Running the VCPU may cause it to take a pending SError, or make an access that causes an SError to become pending. The event’s description is only valid while the VPCU is not running.

This API provides a way to read and write the pending ‘event’ state that is not visible to the guest. To save, restore or migrate a VCPU the struct representing the state can be read then written using this GET/SET API, along with the other guest-visible registers. It is not possible to ‘cancel’ an SError that has been made pending.

A device being emulated in user-space may also wish to generate an SError. To do this the events structure can be populated by user-space. The current state should be read first, to ensure no existing SError is pending. If an existing SError is pending, the architecture’s ‘Multiple SError interrupts’ rules should be followed. (2.5.3 of DDI0587.a “ARM Reliability, Availability, and Serviceability (RAS) Specification”).

SError exceptions always have an ESR value. Some CPUs have the ability to specify what the virtual SError’s ESR value should be. These systems will advertise KVM_CAP_ARM_INJECT_SERROR_ESR. In this case exception.has_esr will always have a non-zero value when read, and the agent making an SError pending should specify the ISS field in the lower 24 bits of exception.serror_esr. If the system supports KVM_CAP_ARM_INJECT_SERROR_ESR, but user-space sets the events with exception.has_esr as zero, KVM will choose an ESR.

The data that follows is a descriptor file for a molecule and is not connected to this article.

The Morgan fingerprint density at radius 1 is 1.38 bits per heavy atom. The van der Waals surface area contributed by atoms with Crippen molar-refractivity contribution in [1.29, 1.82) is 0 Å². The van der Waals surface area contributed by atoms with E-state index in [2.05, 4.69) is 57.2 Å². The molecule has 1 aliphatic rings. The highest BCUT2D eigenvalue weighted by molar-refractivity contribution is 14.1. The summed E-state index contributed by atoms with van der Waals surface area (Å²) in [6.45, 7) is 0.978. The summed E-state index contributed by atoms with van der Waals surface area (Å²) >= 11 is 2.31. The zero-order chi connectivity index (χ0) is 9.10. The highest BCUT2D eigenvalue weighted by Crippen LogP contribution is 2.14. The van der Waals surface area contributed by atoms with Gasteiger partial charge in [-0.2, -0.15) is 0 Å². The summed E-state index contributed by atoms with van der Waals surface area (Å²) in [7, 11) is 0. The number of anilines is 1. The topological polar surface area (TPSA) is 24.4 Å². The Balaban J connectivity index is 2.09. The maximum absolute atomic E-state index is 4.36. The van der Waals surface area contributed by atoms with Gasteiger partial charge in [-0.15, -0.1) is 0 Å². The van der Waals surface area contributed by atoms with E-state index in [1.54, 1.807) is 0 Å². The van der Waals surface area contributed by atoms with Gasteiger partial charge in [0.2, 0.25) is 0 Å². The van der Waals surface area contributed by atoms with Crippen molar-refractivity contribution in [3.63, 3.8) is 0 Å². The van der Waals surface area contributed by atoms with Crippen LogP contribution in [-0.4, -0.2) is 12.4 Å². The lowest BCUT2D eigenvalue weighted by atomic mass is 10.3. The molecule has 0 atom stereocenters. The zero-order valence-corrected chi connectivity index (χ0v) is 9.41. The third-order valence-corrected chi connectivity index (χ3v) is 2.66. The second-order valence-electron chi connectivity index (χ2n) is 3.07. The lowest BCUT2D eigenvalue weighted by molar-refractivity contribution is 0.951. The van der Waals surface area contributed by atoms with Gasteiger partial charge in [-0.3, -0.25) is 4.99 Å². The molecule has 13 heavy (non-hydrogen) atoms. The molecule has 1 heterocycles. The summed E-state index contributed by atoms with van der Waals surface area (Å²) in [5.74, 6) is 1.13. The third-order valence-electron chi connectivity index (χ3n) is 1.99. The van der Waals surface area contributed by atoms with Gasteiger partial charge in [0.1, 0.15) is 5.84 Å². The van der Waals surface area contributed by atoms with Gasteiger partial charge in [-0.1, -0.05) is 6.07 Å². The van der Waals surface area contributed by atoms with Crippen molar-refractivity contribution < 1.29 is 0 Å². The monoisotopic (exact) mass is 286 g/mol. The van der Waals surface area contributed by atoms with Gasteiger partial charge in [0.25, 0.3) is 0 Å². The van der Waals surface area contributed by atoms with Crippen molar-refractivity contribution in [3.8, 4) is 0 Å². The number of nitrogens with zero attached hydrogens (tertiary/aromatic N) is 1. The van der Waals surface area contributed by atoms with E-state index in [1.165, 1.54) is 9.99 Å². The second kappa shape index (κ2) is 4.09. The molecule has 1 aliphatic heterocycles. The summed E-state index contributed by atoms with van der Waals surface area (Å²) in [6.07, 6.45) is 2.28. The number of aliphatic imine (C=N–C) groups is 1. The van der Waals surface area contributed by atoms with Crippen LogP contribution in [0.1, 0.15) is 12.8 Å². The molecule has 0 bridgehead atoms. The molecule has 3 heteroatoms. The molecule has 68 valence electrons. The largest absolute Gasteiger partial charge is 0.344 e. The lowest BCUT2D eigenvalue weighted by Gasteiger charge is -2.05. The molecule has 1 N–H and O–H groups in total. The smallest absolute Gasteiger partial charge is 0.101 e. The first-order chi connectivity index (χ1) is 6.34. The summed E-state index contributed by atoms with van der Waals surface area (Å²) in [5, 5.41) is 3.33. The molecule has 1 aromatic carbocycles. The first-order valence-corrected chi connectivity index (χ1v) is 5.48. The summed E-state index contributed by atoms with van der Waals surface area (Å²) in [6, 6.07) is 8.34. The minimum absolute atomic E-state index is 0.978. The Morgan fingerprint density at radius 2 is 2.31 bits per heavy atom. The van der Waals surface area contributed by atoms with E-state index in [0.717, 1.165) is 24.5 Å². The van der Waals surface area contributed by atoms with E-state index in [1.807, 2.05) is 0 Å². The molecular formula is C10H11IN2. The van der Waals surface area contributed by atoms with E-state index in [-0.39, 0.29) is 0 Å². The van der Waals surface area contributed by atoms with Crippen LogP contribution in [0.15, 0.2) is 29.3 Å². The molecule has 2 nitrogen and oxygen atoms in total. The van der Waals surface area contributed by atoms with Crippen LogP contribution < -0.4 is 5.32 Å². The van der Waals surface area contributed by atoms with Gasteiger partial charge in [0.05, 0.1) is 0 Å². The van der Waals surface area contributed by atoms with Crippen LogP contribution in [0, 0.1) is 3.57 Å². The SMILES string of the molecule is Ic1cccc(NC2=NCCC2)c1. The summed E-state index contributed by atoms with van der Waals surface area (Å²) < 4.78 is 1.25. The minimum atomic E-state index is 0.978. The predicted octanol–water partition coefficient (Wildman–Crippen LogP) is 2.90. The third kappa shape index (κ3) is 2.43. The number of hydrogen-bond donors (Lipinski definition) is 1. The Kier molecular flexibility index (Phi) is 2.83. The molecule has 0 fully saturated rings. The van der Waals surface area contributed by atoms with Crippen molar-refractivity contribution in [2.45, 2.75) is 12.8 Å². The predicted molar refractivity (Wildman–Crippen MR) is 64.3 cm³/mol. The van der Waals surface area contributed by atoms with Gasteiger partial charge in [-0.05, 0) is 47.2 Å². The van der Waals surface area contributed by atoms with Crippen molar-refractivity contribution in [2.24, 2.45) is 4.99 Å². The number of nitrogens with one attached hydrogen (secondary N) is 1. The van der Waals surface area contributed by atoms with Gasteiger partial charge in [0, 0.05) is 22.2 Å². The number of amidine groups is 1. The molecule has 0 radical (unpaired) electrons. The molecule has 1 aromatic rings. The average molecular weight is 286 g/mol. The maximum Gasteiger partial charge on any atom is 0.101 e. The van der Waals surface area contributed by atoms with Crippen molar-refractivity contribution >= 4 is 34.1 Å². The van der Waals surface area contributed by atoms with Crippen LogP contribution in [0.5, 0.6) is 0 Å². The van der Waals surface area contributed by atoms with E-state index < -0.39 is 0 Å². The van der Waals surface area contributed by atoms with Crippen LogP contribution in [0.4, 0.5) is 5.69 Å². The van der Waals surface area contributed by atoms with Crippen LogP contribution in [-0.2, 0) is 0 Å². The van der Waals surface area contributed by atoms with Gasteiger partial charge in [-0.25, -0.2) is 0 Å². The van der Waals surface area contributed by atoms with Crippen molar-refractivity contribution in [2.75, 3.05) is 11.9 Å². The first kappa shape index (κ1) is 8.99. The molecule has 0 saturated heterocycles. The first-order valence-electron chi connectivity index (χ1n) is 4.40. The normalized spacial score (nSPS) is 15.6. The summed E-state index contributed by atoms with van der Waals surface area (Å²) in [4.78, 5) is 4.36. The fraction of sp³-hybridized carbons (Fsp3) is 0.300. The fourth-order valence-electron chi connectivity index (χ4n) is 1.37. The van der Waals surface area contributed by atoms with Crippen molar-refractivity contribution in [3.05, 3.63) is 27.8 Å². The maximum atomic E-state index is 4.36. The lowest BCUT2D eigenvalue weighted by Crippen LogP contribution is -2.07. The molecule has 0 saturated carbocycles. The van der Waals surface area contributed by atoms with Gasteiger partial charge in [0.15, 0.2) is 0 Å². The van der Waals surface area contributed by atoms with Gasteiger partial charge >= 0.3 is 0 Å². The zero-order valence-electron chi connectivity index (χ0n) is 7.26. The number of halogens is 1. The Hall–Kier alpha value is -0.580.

Specifying exception.has_esr on a system that does not support it will return -EINVAL. Setting anything other than the lower 24bits of exception.serror_esr will return -EINVAL.

It is not possible to read back a pending external abort (injected via KVM_SET_VCPU_EVENTS or otherwise) because such an exception is always delivered directly to the virtual CPU).

struct kvm_vcpu_events {
      struct {
              __u8 serror_pending;
              __u8 serror_has_esr;
              __u8 ext_dabt_pending;
              /* Align it to 8 bytes */
              __u8 pad[5];
              __u64 serror_esr;
      } exception;
      __u32 reserved[12];
};

4.32 KVM_SET_VCPU_EVENTS

Capability

KVM_CAP_VCPU_EVENTS

Extended by

KVM_CAP_INTR_SHADOW

Architectures

x86, arm, arm64

Type

vcpu ioctl

Parameters

struct kvm_vcpu_event (in)

Returns

0 on success, -1 on error

X86:

Set pending exceptions, interrupts, and NMIs as well as related states of the vcpu.

See KVM_GET_VCPU_EVENTS for the data structure.

Fields that may be modified asynchronously by running VCPUs can be excluded from the update. These fields are nmi.pending, sipi_vector, smi.smm, smi.pending. Keep the corresponding bits in the flags field cleared to suppress overwriting the current in-kernel state. The bits are:

KVM_VCPUEVENT_VALID_NMI_PENDING

transfer nmi.pending to the kernel

KVM_VCPUEVENT_VALID_SIPI_VECTOR

transfer sipi_vector

KVM_VCPUEVENT_VALID_SMM

transfer the smi sub-struct.